Overcoming occasional insomnia


Life ToolsWho doesn’t like a nice night’s sleep? Almost everyone, right? Unfortunately, having a restful night’s sleep can be a challenge for many people from time to time. In this episode, we discuss why people don’t sleep well and offer an exercise that can support you in getting a good night’s rest.

This tool is one part of the Seishindo Stress Management program. After a brief introduction, the podcast will play the verbal guidance (no music) of the exercise, and then Charlie gives a debrief about why this program is effect and different from other programs. To learn more about the premium version of this program which contains the music and the downloadable files, please click the button below:


Theory about how thinking can get in the way of sleeping:

  • Most of the time when people are having trouble sleeping they are thinking about situations that they are not confident about, and they might even be thinking of things that frighten them, or for instance they might be dwelling on a relationship that is not going well.
  • Regardless of what you think about you wind up making pictures in your mind’s eye about what you are thinking about. Usually, when people are having trouble sleeping they are thinking about a task or relationship that they do not feel at ease about. Needless to say when you do such thinking you will not feel like sleeping because the images you make will rile you up instead of calming you down.
  • Sometimes we will be thinking about a task we want to complete. If you are engaged in problem solving, you will not feel like sleeping.
  • Whatever your are thinking about will lead you to have physical reactions that match what you are thinking about. So once again, when wanting to sleep, if you are thinking about anything that is not soothing you will be having physical sensations that lead your system to be activated, rather than calming yourself.
  • When you think about something you are afraid of or really worried about, you will release various hormones into your system. If you are thinking about a challenging situation that you are not at all confident about you will likely release some cortisol into your system which will give you a sense of “fight or flight”. Once again not a great thing to be doing when wanting to sleep.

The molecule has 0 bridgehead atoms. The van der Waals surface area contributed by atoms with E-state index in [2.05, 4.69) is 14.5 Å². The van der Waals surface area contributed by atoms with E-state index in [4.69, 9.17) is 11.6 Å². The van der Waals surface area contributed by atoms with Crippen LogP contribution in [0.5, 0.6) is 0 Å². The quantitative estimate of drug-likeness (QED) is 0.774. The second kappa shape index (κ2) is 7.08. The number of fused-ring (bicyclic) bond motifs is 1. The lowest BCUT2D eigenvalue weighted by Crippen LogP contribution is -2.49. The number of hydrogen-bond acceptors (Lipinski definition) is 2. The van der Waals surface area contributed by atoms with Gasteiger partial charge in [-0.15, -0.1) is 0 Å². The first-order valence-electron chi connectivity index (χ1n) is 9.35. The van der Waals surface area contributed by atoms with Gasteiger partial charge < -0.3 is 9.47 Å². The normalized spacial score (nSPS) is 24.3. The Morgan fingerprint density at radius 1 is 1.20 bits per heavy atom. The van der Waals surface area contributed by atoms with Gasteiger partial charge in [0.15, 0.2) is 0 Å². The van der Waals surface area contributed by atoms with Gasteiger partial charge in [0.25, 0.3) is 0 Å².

• The more you try and stop yourself from thinking the more thoughts you will tend to generate. So one of the worst strategies for attempting to calm your thinking mind is trying to stop yourself from thinking.

Debrief (after listening to the exercise):

  1. How does this exercise work? What makes this tool effective is that you actively engage yourself in slowing down. You are proactive in doing what will help you to sleep. The more you pay attention to your breathing and keep a steady rhythm going, the less you will think about what has been keeping you awake.
  2. Can this exercise be used for anything other than insomnia? For example, taking a short nap or just regaining energy. Yes, this exercise can be used whenever you want to slow down, and slowing down can be a great way to regain your energy. The process of stepping out of your everyday thinking mind is what’s important here. That, and the fact that you will be taking in more oxygen than usual, which will prepare your system for new activities.
  3. What’s the importance of pausing for a second or two after both the inhale and the exhale? Why not just breath in and out like we normally do? Pausing for a second or two on your inhale and exhale will wind up giving you the sense of having enough time to do what is necessary. Similar to pausing a second before responding to a question. When you pause while staying calm, you give yourself the opportunity to respond from a place of greater confidence.

This is one part of the Seishindo Stress Management program. More information can be found here. The Before Sleeping exercise can be found at: http://seishindo.org/product/sleep-and-insomnia/.


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